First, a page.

BOOM! Studios’ rebooted Angel series continues its (so far) fantastic story arc. Previously, Angel was hunting down an entity that is using social media to possess young women, who then kill at its behest. The entity’s latest victim included one of Angel’s only friends.
Now Angel has come face to face with the entity in the form of a possessed ward at a psychiatric institute (of course), which also happens to house one Winifred Burkle.
Snarky, Spoiler Lite Recap
- Another beautifully drawn flashback of Angelus’ past…
- …followed by a beautifully drawn present day Angel getting his ass kicked.
- The coolness of holy water is greatly enhanced by its delivery method.
- Different iteration of Fred, same crippling/trauma-induced mental illness.
- We interrupt this introduction of Fred and Angel for another Lilith Exposition Dump.
- …and an intriguing prophecy.
- Finally get a taste of an origin for our big bad–and it’s awesome.
- Forget a Ghost in the Machine; Vampire in the Machine is where it’s at.
One thing that’s been really fun about this series so far is watching writer Bryan Hill and artist Gleb Melnikov settle into their Buffyverse groove. Melkinov’s flashback scenes in particular are all types of gorgeous. He and colorist Roman Titov do a superb job of presenting Angel’s history as a vivid dagger cutting through the present.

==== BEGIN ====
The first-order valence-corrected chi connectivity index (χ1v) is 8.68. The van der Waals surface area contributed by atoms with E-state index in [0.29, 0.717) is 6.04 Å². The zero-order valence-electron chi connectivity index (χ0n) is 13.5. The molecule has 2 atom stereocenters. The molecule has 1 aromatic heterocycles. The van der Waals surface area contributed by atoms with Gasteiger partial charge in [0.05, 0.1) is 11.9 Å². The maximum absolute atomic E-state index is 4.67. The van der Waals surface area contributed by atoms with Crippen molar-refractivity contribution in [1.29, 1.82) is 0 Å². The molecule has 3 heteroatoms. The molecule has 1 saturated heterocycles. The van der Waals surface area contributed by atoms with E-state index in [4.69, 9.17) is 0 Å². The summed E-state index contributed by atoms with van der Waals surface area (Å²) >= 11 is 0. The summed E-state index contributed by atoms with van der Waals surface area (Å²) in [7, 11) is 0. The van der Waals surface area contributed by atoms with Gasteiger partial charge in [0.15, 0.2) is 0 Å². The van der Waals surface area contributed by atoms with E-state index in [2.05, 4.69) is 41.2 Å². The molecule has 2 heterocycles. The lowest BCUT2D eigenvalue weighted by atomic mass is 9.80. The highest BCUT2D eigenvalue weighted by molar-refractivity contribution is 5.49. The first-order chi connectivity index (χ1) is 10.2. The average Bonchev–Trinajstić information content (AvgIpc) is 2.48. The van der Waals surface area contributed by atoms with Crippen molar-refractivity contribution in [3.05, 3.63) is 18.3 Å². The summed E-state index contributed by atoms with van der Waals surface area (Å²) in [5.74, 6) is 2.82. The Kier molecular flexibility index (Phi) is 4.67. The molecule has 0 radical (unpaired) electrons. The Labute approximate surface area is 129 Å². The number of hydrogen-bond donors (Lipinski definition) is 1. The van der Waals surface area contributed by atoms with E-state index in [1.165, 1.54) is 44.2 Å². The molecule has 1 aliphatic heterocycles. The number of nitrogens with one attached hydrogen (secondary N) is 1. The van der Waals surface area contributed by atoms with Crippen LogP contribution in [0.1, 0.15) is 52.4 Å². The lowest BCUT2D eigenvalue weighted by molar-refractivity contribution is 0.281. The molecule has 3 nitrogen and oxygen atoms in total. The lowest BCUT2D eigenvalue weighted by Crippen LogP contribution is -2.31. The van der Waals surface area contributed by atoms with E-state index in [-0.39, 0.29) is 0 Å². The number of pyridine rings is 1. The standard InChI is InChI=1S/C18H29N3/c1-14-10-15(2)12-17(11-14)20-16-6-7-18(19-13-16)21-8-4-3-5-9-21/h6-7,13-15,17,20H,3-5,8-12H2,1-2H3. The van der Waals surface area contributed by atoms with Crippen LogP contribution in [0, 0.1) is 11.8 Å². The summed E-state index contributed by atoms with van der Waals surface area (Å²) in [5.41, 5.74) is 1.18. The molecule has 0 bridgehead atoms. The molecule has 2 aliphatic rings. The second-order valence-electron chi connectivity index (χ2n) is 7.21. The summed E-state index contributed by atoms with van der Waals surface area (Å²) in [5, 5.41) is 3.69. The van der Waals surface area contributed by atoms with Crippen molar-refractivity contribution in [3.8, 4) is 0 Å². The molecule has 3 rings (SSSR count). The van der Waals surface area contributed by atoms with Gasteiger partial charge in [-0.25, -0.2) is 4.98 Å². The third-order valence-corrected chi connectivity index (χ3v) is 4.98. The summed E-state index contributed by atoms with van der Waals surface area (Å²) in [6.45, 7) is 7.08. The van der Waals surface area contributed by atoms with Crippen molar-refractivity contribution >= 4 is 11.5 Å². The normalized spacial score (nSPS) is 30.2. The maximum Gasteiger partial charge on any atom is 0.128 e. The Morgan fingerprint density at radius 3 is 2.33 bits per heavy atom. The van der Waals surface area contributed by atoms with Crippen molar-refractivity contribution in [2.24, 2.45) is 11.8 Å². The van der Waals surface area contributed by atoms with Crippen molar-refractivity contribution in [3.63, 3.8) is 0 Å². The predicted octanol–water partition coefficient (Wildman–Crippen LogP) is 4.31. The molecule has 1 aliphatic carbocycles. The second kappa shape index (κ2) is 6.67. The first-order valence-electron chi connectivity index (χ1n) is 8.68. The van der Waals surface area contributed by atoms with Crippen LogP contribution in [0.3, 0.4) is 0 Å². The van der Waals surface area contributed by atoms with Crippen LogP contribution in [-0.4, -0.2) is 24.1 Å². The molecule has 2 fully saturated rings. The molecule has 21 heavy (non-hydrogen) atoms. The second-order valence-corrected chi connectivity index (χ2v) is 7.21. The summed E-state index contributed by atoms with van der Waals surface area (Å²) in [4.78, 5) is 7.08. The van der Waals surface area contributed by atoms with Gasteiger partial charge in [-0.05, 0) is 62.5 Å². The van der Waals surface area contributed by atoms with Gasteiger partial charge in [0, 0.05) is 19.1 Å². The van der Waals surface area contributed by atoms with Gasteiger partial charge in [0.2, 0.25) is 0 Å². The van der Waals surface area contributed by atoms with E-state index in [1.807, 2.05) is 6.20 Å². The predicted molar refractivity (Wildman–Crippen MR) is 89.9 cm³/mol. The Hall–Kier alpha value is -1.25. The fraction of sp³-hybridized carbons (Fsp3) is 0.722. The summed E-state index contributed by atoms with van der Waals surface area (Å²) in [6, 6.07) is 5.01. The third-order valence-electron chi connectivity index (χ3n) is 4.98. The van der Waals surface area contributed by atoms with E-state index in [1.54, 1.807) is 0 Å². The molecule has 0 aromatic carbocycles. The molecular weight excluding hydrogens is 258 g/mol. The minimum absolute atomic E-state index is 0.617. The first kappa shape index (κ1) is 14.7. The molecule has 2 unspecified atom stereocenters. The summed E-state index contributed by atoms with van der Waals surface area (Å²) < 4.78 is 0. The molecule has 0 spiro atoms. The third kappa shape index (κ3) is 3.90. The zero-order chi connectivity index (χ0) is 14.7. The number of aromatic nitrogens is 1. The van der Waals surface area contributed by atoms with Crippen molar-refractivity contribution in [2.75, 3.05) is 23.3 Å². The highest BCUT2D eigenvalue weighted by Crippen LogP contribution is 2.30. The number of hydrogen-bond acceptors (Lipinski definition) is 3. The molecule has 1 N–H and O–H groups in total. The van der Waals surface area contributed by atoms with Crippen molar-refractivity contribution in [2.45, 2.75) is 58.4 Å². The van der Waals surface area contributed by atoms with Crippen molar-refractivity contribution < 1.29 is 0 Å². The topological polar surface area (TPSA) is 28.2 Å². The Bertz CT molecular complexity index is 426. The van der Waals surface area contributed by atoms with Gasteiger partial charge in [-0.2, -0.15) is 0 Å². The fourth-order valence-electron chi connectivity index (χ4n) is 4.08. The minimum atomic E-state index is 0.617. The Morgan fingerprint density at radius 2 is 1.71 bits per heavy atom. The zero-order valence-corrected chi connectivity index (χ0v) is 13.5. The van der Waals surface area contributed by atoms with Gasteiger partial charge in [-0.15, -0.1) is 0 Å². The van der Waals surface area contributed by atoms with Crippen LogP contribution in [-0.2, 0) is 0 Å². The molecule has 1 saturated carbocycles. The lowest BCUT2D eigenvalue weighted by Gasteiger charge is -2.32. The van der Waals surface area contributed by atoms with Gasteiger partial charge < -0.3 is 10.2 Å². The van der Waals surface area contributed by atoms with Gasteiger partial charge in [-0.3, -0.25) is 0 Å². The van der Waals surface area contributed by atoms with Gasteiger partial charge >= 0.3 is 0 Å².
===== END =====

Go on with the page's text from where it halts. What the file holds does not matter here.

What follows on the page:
I also love the way Melkinov draws Fred. She’s clearly confused and a little scared, but we can also see the badass that’s still in there.
Script-wise, Bryan Hill didn’t take long to find our soul-cursed hero’s voice. He perfectly captures Angel’s diet nihilism and deadpan sense of humor without ever getting too silly.
I also love the origin/motivations we get for the entity Angel is hunting–and the method in which he is directed to hunt it down for good.
If there’s one thing I don’t like so far, it’s how Lilith keeps showing up and vaguely explaining things like a philosophy professor on acid. That being said, I do enjoy the way Hill plays Angel’s dialogue off her. Considering the manner in which she discusses things (and that Fred is still in crazy-pants mode), that’s no small feat.
I also love the seeds being planted for future stories involving Angel’s dark past and uncertain future. It’s all familiar territory for long time fans of the show like myself, but framed by a very modern/timely story that has been a blast so far.
I still irrationally year for Angel to return to television. But as of this issue, I can safely say that Hill and Melnikov’s series is filling the void exceptionally well.
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